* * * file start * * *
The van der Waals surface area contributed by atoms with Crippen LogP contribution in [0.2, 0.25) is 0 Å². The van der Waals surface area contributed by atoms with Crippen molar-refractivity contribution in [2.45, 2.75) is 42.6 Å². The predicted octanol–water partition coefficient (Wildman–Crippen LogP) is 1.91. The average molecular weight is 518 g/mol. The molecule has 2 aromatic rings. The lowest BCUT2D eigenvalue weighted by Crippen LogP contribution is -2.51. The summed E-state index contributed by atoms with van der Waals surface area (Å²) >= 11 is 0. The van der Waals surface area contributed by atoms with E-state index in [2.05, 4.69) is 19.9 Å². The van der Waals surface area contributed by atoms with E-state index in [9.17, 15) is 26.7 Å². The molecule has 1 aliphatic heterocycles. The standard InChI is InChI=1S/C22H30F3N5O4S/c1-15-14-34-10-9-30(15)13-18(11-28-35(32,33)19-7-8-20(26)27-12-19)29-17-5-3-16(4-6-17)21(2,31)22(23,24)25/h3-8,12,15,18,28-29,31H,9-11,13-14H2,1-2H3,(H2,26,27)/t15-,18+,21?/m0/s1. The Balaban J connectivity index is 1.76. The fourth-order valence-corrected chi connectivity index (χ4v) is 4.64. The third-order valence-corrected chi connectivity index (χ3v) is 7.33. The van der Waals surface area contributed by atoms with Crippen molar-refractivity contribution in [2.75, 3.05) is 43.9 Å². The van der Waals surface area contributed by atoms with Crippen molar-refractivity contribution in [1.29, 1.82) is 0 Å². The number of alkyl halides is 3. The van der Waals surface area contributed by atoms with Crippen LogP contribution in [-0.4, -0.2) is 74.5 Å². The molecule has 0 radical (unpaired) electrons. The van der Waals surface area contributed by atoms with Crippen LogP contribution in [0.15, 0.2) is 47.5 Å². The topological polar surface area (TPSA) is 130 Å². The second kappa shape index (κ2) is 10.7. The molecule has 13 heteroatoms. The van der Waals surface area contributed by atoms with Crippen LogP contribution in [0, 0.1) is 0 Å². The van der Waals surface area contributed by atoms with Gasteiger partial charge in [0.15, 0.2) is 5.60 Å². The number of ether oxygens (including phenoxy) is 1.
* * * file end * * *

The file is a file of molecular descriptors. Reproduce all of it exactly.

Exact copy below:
The van der Waals surface area contributed by atoms with Crippen LogP contribution in [0.2, 0.25) is 0 Å². The van der Waals surface area contributed by atoms with Crippen molar-refractivity contribution in [2.45, 2.75) is 42.6 Å². The predicted octanol–water partition coefficient (Wildman–Crippen LogP) is 1.91. The average molecular weight is 518 g/mol. The molecule has 2 aromatic rings. The lowest BCUT2D eigenvalue weighted by Crippen LogP contribution is -2.51. The summed E-state index contributed by atoms with van der Waals surface area (Å²) >= 11 is 0. The van der Waals surface area contributed by atoms with E-state index in [2.05, 4.69) is 19.9 Å². The van der Waals surface area contributed by atoms with E-state index in [9.17, 15) is 26.7 Å². The molecule has 1 aliphatic heterocycles. The standard InChI is InChI=1S/C22H30F3N5O4S/c1-15-14-34-10-9-30(15)13-18(11-28-35(32,33)19-7-8-20(26)27-12-19)29-17-5-3-16(4-6-17)21(2,31)22(23,24)25/h3-8,12,15,18,28-29,31H,9-11,13-14H2,1-2H3,(H2,26,27)/t15-,18+,21?/m0/s1. The Balaban J connectivity index is 1.76. The fourth-order valence-corrected chi connectivity index (χ4v) is 4.64. The third-order valence-corrected chi connectivity index (χ3v) is 7.33. The van der Waals surface area contributed by atoms with Crippen molar-refractivity contribution in [2.75, 3.05) is 43.9 Å². The van der Waals surface area contributed by atoms with Crippen molar-refractivity contribution in [1.29, 1.82) is 0 Å². The number of alkyl halides is 3. The van der Waals surface area contributed by atoms with Crippen LogP contribution in [-0.4, -0.2) is 74.5 Å². The molecule has 0 radical (unpaired) electrons. The van der Waals surface area contributed by atoms with Crippen LogP contribution in [0.15, 0.2) is 47.5 Å². The topological polar surface area (TPSA) is 130 Å². The second kappa shape index (κ2) is 10.7. The molecule has 13 heteroatoms. The van der Waals surface area contributed by atoms with Crippen LogP contribution in [0, 0.1) is 0 Å². The van der Waals surface area contributed by atoms with Gasteiger partial charge in [0.15, 0.2) is 5.60 Å². The number of ether oxygens (including phenoxy) is 1.